Building an IoC container in 15 lines of code

time to read 2 min | 371 words

imageI am writing this post as a result of a discussion in the ALT.Net mailing list and DI containers in Ruby. Since I promised that I would build such a thing, it made it interesting to see how far I can minimize an IoC container.

The result is, as I said, 15 lines of significant code (ignoring blank lines or line with just curly braces).

You can see the sample model on the right. It is fairly typical model, I believe. I want to get the login controller instance without having to worry about the dependencies, and I want to do it in a non invasive way.

How can we handle that?

Well, it is pretty simple, as a matter of fact, here is the full source code for the container:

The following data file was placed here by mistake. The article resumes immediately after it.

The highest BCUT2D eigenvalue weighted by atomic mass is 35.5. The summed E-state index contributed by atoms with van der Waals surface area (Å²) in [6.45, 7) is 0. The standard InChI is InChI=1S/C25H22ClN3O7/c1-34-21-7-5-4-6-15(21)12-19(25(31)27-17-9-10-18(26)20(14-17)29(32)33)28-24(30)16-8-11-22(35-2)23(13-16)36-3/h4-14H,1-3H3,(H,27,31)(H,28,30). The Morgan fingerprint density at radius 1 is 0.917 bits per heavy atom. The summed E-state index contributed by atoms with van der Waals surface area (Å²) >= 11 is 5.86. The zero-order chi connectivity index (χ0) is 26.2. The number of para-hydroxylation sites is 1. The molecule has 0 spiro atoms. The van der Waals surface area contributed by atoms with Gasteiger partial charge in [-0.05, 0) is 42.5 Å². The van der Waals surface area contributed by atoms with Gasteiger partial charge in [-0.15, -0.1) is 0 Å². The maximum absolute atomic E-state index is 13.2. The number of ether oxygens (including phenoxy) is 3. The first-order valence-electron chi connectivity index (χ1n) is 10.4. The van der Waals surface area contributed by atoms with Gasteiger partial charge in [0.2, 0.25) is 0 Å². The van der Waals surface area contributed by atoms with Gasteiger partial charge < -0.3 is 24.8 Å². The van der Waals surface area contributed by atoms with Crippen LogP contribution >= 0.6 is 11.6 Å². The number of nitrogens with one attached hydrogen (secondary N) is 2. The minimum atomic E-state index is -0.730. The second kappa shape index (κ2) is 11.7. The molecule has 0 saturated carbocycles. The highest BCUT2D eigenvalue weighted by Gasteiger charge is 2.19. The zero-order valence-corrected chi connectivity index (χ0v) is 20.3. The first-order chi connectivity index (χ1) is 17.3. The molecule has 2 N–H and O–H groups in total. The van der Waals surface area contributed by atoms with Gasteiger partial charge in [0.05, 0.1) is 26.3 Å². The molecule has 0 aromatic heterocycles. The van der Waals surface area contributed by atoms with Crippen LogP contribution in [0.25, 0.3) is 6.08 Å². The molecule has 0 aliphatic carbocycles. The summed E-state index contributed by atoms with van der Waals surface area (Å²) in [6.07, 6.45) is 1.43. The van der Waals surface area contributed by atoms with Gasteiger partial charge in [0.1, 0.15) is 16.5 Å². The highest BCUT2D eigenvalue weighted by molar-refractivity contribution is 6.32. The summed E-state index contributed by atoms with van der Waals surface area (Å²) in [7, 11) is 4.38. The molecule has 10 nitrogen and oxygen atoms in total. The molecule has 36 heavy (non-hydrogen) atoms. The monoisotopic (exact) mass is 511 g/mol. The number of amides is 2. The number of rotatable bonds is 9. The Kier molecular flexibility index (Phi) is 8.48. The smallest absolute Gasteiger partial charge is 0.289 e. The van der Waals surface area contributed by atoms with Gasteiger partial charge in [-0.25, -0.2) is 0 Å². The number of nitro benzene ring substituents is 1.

public class DemoContainer
	public delegate object Creator(DemoContainer container);

	private readonly Dictionary<string, object> configuration 
= new Dictionary<string, object>(); private readonly Dictionary<Type, Creator> typeToCreator
= new Dictionary<Type, Creator>(); public Dictionary<string, object> Configuration { get { return configuration; } } public void Register<T>(Creator creator) { typeToCreator.Add(typeof(T),creator); } public T Create<T>() { return (T) typeToCreator[typeof (T)](this); } public T GetConfiguration<T>(string name) { return (T) configuration[name]; } }

 Not really hard to figure out, right? And the client code is as simple:

DemoContainer container = new DemoContainer();
//registering dependecies
	return new NHibernateRepository();
container.Configuration["email.sender.port"] = 1234;
	return new SmtpEmailSender(container.GetConfiguration<int>("email.sender.port"));
	return new LoginController(

//using the container

I should probably mention that While this handles dependency injection quite nicely, it is absolutely not what I would consider an appropriate container to use. More on that in the next post.